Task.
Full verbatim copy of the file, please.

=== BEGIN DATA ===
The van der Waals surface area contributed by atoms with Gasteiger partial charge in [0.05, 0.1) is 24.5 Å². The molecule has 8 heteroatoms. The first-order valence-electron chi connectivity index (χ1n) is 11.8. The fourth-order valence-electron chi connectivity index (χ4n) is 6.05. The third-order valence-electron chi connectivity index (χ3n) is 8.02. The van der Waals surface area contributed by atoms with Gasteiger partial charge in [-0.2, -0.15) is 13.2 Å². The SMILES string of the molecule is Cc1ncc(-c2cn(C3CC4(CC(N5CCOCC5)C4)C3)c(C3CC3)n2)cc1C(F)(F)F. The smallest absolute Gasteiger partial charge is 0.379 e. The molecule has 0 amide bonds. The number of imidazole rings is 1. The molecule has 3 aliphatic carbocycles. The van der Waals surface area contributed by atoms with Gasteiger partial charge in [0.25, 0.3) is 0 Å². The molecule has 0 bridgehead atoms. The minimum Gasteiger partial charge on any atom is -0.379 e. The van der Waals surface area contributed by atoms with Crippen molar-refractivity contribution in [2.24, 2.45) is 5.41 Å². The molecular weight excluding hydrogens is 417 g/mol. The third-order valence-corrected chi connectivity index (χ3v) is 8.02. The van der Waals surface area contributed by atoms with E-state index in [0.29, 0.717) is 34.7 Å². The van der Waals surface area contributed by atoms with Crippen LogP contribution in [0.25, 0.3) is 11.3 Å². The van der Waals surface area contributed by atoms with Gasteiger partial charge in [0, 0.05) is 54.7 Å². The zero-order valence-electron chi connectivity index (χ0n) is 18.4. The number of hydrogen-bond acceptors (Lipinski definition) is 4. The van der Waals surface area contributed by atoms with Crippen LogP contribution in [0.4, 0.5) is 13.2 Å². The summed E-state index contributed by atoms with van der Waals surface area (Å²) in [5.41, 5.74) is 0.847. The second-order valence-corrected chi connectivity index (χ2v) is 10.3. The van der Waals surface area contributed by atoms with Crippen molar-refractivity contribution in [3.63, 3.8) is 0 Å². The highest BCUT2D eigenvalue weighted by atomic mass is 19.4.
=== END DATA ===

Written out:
The van der Waals surface area contributed by atoms with Gasteiger partial charge in [0.05, 0.1) is 24.5 Å². The molecule has 8 heteroatoms. The first-order valence-electron chi connectivity index (χ1n) is 11.8. The fourth-order valence-electron chi connectivity index (χ4n) is 6.05. The third-order valence-electron chi connectivity index (χ3n) is 8.02. The van der Waals surface area contributed by atoms with Gasteiger partial charge in [-0.2, -0.15) is 13.2 Å². The SMILES string of the molecule is Cc1ncc(-c2cn(C3CC4(CC(N5CCOCC5)C4)C3)c(C3CC3)n2)cc1C(F)(F)F. The smallest absolute Gasteiger partial charge is 0.379 e. The molecule has 0 amide bonds. The number of imidazole rings is 1. The molecule has 3 aliphatic carbocycles. The van der Waals surface area contributed by atoms with Gasteiger partial charge in [0.25, 0.3) is 0 Å². The molecule has 0 bridgehead atoms. The minimum Gasteiger partial charge on any atom is -0.379 e. The van der Waals surface area contributed by atoms with Crippen molar-refractivity contribution in [2.24, 2.45) is 5.41 Å². The molecular weight excluding hydrogens is 417 g/mol. The third-order valence-corrected chi connectivity index (χ3v) is 8.02. The van der Waals surface area contributed by atoms with E-state index in [0.29, 0.717) is 34.7 Å². The van der Waals surface area contributed by atoms with Crippen LogP contribution in [0.25, 0.3) is 11.3 Å². The van der Waals surface area contributed by atoms with Gasteiger partial charge in [0, 0.05) is 54.7 Å². The zero-order valence-electron chi connectivity index (χ0n) is 18.4. The number of hydrogen-bond acceptors (Lipinski definition) is 4. The van der Waals surface area contributed by atoms with Crippen LogP contribution in [0.4, 0.5) is 13.2 Å². The summed E-state index contributed by atoms with van der Waals surface area (Å²) in [5.41, 5.74) is 0.847. The second-order valence-corrected chi connectivity index (χ2v) is 10.3. The van der Waals surface area contributed by atoms with Crippen molar-refractivity contribution in [3.63, 3.8) is 0 Å². The highest BCUT2D eigenvalue weighted by atomic mass is 19.4.